Attending social events solo can feel awkward and icky, even for extroverted types. Networking events are especially tough, since there's a lot riding on your ability to make a good impression. But, you don't have to skip out on a great career opportunity, just because you don't have a plus-one on your RSVP. Head to your next event with your head held high and a stack of business cards in your pocket. Here are some ways to embrace the solo flying and get some networking done.
You've probably already lined up babysitters, summer camps, and sibling "nannies" for your little ones this summer, but how do you save your sanity when your kids are home all day and you're at work? Whether you work from home or from a cube farm, there are ways to feel good about how the next few months are going to turn out.
You may have been taught at some point along the way that humility is a virtue worth embracing. And, in many ways that's true. There is a lot to be said for speaking and acting in a humble way. After all, someone who is too egotistical can come off as immature, untrustworthy, and even less likable – none of which will endear you to friends and colleagues. However, there is a happy middle-ground that is actually the best option. It can be a big mistake to be too humble, just as it doesn't pay off to swing too far the other way. Here are a few reasons why being too humble when it comes to your job and career could be a huge mistake.
Magicians have been with us for hundreds, if not thousands, of years. Historians date the first usage of the word as early as the 14th century, and trace its etymological origins to the magus, a type of ancient Persian priest, and cognate maghdim, a Chaldean term for "wisdom and philosophy." Fast-forward a handful of centuries later, and the word's basic connotations still apply, at least to modern-day magician John Rizen, a Canadian-born magic master and mogul currently based in Vancouver, BC. For the past six years, Rizen had managed to carve out a career path doing what he loves, through hard work, self-defined hustle, and of course — and please forgive the mandatory pun — a little magic.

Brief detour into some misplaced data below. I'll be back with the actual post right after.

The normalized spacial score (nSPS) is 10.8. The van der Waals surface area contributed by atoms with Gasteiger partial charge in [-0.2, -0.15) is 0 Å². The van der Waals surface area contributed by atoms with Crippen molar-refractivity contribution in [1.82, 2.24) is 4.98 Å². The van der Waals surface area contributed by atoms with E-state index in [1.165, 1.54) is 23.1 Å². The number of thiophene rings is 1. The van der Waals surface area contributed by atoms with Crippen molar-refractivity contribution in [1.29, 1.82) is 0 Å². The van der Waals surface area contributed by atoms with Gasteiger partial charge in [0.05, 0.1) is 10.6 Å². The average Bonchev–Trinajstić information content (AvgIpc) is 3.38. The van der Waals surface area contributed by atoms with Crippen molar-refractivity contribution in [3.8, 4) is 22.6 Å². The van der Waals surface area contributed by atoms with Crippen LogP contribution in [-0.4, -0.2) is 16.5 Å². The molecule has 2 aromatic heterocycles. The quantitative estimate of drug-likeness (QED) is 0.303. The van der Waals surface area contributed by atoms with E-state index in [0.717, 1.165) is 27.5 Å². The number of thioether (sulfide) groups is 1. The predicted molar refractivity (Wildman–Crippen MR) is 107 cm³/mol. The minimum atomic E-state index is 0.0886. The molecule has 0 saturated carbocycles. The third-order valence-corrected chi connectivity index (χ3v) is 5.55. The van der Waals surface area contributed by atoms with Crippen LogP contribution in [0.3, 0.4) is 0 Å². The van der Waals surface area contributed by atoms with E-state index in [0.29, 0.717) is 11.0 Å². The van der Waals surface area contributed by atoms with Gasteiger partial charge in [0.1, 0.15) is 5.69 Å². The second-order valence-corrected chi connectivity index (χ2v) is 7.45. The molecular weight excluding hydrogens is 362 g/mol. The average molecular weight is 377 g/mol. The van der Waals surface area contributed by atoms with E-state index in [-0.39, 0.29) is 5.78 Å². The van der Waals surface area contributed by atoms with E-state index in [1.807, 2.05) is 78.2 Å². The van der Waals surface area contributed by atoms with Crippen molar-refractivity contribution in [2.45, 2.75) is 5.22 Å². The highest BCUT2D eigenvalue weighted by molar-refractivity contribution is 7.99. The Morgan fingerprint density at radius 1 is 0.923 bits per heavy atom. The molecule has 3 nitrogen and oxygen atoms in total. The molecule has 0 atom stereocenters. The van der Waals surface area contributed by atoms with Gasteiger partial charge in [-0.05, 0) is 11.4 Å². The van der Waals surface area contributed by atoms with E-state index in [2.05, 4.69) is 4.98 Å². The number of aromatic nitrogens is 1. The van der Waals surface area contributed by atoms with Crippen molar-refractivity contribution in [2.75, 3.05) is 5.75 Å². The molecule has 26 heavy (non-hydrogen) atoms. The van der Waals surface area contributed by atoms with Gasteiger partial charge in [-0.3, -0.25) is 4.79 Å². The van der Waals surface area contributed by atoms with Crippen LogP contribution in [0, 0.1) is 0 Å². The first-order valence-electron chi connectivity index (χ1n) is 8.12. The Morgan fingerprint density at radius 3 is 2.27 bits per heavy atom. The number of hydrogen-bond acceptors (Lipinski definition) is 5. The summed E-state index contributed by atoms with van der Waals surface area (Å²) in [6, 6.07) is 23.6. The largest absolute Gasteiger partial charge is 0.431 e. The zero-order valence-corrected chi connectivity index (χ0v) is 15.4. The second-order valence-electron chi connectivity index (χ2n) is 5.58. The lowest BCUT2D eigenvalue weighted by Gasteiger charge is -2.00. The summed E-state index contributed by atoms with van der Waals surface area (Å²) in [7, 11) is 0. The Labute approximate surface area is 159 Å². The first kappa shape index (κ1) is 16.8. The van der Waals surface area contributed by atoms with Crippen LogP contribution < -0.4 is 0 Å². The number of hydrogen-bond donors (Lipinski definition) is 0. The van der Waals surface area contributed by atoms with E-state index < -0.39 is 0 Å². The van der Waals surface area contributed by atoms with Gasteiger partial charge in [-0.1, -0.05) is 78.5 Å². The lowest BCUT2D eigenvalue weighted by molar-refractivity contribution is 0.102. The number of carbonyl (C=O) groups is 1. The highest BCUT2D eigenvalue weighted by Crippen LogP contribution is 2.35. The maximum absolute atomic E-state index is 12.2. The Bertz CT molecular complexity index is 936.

You know the expression, "a healthy mind in a healthy body"? It's definitely true when it comes to work. Neglect your physical health, and you could wind up doing long-term damage to your career. Of course, it's sometimes hard to find time for self-care wellness rituals when you're busy at the office. But even if you don't have your boss's support (and you can't imagine that your employer will be rolling out nap pods anytime soon) there are still plenty of things you can do all on your own. Here are a few tips.
Why do women earn less money than men – and how much less do they really make? When it comes to the gender pay gap, nothing is off-limits for debate. In particular, critics who say that the gender pay gap is much smaller than 77 cents on the dollar argue that women's choice has a lot to do with why they earn less than men. They claim that women's lower earnings is not so much a pay gap, but a wage gap – and if women don't negotiate salary, for instance, then why worry about their lower earnings?
Nearly three in five millennials have a Twitter account. While the company may have reported less-than-stellar numbers in the last quarter, it's certainly a brand that Americans in 2016 are quite familiar with. And even if you aren't among of the scores of active users, some interesting new job opportunities may convince you to get familiar with the social media platform, namely: you could be tweeting for the Queen of England.
We stand on the edge of murky waters: a white millennial male writing about diversity in the workplace. But it doesn't take an advanced degree in sociology to determine that some approaches simply aren't going to work. One curious case comes from a recent story in the Washington Post, which reported about a presentation given to business managers at The New York Times. Apparently, those who failed to seek out minority candidates for hiring and promotion would be fired — or at the very least, strongly encouraged to leave. Is there something wrong with this?
If you don't like your boss, you probably don't love going to work every day. In fact, bad managers are the number one reason people quit their jobs. No matter how you feel about your boss now, getting along better could make a big difference to your happiness at work. It makes sense to try to fix this dynamic. Here are a few things to keep in mind to help you build a good relationship with him or her.
Changing careers is more common than you might think. After a time, the excitement and novelty of a job, or even an entire industry, can wear off and we realize we need a change. Perhaps new management or protocol/procedures help to push us toward the decision. Maybe, changing careers (often during our mid-30s to early 50s) is about chasing a dream, old or new; and who needs a better reason than that? For one reason or another, a lot of people decide at some point along the way to shift careers. It can be an exciting and ultimately rewarding choice, but it's important to make the proper preparations before taking the leap. Here are a few key supports to have in place before making a midlife career shift.